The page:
The topics of debate at the OpenStack Silicon Valley conference at the end of August were not restricted to new features and capabilities under development for the cloud computing framework, but extended to discussions about what direction the project should take in the future, often with diametrically opposing views.
Does this mean that the cracks are starting to show in the OpenStack community? Or is this all simply a sign that OpenStack has now become such a key technology to many companies that its future direction is a matter of great import?
OpenStack may have started as a collaborative project between Nasa and Rackspace to emulate Amazon's Elastic Compute Cloud, but as an open platform for building cloud infrastructure. However, it has since mushroomed into a kind of overarching umbrella project for all kinds of open source solutions covering software-defined storage, big data analytics, software-defined networking and more.
OpenStack is basically a management framework into which services must be plugged to deliver a working system, and this has become its strength and weakness. It can be configured in numerous ways to suit almost any particular application you have in mind, but this has led to complexity and stability problems for some users.
Randy Bias, EMC's vice president of technology, who is also a director of the OpenStack Foundation, addressed this at the conference, calling for the creation of an OpenStack "standard" in the form of a base reference architecture against which specific implementations could be tested and verified.
Bias also expressed his opinion that OpenStack should follow its own course, and that developers should focus efforts on emerging applications and use cases, such as those operating at massive scale, instead of trying to compete with established cloud platforms such as VMware.
"OpenStack is not a cheaper VMware. It doesn't have all those capabilities for the enterprise like high availability or disaster recovery," he said, adding that the community should not waste time and effort trying to deliver these when it could be working on unique capabilities for the platform.
However, Bias was followed on stage by Intel's Diane Bryant, who said that her firm is investing in exactly that, adding in all of the enterprise-grade features that will enable OpenStack to be widely used for running mission-critical enterprise workloads in the cloud.
Later on, a panel session on microservices exposed the opposing viewpoints on technologies such as containers, which some in the community regard as the way forward, while others point to the problems in keeping workloads isolated from each other in containers and insist that virtual machines are a better approach.
Everyone present agreed that building applications and services from smaller components - which is what microservices is about - is desirable for various reasons, but the debate soon heated up over how best to approach this.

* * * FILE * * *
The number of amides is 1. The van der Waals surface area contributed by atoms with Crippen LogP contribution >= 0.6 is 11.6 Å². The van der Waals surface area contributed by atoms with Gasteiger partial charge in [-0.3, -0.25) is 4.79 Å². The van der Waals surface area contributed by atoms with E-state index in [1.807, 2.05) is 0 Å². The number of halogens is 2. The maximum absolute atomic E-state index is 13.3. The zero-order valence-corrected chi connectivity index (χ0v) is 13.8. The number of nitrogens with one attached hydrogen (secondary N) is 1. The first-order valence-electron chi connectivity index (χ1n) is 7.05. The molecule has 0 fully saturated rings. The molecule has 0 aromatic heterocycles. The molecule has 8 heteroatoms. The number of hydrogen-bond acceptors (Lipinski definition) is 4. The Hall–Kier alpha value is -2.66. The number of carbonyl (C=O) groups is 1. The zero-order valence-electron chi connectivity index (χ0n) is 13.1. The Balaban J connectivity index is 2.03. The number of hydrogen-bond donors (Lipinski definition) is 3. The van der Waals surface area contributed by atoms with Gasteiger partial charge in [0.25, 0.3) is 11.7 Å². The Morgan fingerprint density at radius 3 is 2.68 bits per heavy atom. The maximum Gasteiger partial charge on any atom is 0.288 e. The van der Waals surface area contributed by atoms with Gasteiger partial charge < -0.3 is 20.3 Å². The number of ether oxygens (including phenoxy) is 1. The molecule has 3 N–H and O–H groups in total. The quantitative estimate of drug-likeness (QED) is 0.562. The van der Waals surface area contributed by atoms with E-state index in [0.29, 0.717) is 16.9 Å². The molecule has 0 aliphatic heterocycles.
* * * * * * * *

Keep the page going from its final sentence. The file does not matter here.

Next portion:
Proponents of containers pointed to the fact that these are lightweight and enable many more of them to be run on a single server node and spun up faster, while those backing virtual machines said that the technology is more mature and widely supported, and the density problem can be addressed by new techniques such as micro-virtualisation.
Even in the containers camp it is felt that there is no single way of approaching this technology because Docker and Kubernetes are as different as chalk and cheese in the way they implement provisioning and orchestration, according to one commentator. This is one reason why OpenStack contributors created the Magnum containers project as a higher-level service that Docker and Kubernetes can plug into.
These differences could be seen as troubling for potential users, but instead they show that OpenStack is becoming a key foundation piece for IT infrastructure in many organisations, and that users and developers (the two are the same in many cases) care about which features are implemented and how.
And while there may be a danger that OpenStack is being pulled in different directions, there is no reason to believe that this will be its undoing. The very flexibility of the platform means that those wanting to build an enterprise-grade cloud stack can plug in modules that will do that job, while those wanting a scale-out infrastructure for telecoms providers can plug in modules that will do that job.
A base reference architecture could encompass only those core modules that are common across all OpenStack implementations and still deliver on Bias' vision of a testable and verifiable build of the platform.
So while the debates at OpenStack conference could be seen as divisive, I see the enthusiasm of a community determined to build a platform for all. The same arguments are probably raging among developers of other platforms, just taking place behind closed doors, while OpenStack's debates are out in the open for everyone to see and join in. And that seems like a better approach to me.
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